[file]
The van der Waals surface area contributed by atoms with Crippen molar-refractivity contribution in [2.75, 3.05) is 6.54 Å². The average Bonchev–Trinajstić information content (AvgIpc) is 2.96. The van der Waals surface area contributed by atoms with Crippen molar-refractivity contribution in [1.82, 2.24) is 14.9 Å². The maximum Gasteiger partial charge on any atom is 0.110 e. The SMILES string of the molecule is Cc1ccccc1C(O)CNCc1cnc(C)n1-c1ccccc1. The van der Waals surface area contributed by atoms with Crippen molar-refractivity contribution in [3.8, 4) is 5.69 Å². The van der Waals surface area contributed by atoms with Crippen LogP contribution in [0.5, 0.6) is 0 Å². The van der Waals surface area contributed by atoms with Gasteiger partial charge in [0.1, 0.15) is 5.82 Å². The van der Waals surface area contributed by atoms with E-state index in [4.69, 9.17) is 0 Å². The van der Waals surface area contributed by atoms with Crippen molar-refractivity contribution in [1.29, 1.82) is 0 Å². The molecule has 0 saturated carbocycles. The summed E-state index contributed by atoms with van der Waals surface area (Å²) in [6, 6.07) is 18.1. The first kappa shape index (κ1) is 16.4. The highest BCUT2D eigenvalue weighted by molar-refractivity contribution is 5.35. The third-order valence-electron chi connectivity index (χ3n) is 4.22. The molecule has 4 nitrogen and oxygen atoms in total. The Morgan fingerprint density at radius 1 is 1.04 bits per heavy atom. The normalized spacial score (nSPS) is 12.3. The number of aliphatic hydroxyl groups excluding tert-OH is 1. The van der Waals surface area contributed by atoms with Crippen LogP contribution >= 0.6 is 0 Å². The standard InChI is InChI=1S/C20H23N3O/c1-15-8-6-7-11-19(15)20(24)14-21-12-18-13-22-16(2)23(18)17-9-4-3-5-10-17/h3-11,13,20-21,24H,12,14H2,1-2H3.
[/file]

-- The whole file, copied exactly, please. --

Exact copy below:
The van der Waals surface area contributed by atoms with Crippen molar-refractivity contribution in [2.75, 3.05) is 6.54 Å². The average Bonchev–Trinajstić information content (AvgIpc) is 2.96. The van der Waals surface area contributed by atoms with Crippen molar-refractivity contribution in [1.82, 2.24) is 14.9 Å². The maximum Gasteiger partial charge on any atom is 0.110 e. The SMILES string of the molecule is Cc1ccccc1C(O)CNCc1cnc(C)n1-c1ccccc1. The van der Waals surface area contributed by atoms with Crippen molar-refractivity contribution in [3.8, 4) is 5.69 Å². The van der Waals surface area contributed by atoms with Crippen LogP contribution in [0.5, 0.6) is 0 Å². The van der Waals surface area contributed by atoms with Gasteiger partial charge in [0.1, 0.15) is 5.82 Å². The van der Waals surface area contributed by atoms with E-state index in [4.69, 9.17) is 0 Å². The van der Waals surface area contributed by atoms with Crippen molar-refractivity contribution in [1.29, 1.82) is 0 Å². The molecule has 0 saturated carbocycles. The summed E-state index contributed by atoms with van der Waals surface area (Å²) in [6, 6.07) is 18.1. The first kappa shape index (κ1) is 16.4. The highest BCUT2D eigenvalue weighted by molar-refractivity contribution is 5.35. The third-order valence-electron chi connectivity index (χ3n) is 4.22. The molecule has 4 nitrogen and oxygen atoms in total. The Morgan fingerprint density at radius 1 is 1.04 bits per heavy atom. The normalized spacial score (nSPS) is 12.3. The number of aliphatic hydroxyl groups excluding tert-OH is 1. The van der Waals surface area contributed by atoms with Crippen LogP contribution >= 0.6 is 0 Å². The standard InChI is InChI=1S/C20H23N3O/c1-15-8-6-7-11-19(15)20(24)14-21-12-18-13-22-16(2)23(18)17-9-4-3-5-10-17/h3-11,13,20-21,24H,12,14H2,1-2H3.